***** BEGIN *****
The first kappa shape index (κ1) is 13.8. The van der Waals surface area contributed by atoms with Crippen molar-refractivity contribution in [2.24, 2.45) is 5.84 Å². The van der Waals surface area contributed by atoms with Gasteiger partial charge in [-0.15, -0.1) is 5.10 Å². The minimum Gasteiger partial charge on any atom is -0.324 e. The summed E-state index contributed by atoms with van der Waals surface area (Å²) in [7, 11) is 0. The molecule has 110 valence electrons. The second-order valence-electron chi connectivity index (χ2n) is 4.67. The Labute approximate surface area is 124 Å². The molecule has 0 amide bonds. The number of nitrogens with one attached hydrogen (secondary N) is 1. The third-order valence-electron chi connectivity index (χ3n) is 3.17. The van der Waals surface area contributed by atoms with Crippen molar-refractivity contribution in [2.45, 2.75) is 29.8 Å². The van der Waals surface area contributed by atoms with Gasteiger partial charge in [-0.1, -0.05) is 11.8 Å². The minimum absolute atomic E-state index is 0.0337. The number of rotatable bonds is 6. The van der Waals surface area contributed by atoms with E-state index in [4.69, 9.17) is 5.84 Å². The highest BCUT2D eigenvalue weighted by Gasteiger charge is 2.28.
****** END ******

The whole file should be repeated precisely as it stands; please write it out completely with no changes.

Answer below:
The first kappa shape index (κ1) is 13.8. The van der Waals surface area contributed by atoms with Crippen molar-refractivity contribution in [2.24, 2.45) is 5.84 Å². The van der Waals surface area contributed by atoms with Gasteiger partial charge in [-0.15, -0.1) is 5.10 Å². The minimum Gasteiger partial charge on any atom is -0.324 e. The summed E-state index contributed by atoms with van der Waals surface area (Å²) in [7, 11) is 0. The molecule has 110 valence electrons. The second-order valence-electron chi connectivity index (χ2n) is 4.67. The Labute approximate surface area is 124 Å². The molecule has 0 amide bonds. The number of nitrogens with one attached hydrogen (secondary N) is 1. The third-order valence-electron chi connectivity index (χ3n) is 3.17. The van der Waals surface area contributed by atoms with Crippen molar-refractivity contribution in [2.45, 2.75) is 29.8 Å². The van der Waals surface area contributed by atoms with Gasteiger partial charge in [-0.1, -0.05) is 11.8 Å². The minimum absolute atomic E-state index is 0.0337. The number of rotatable bonds is 6. The van der Waals surface area contributed by atoms with E-state index in [4.69, 9.17) is 5.84 Å². The highest BCUT2D eigenvalue weighted by Gasteiger charge is 2.28.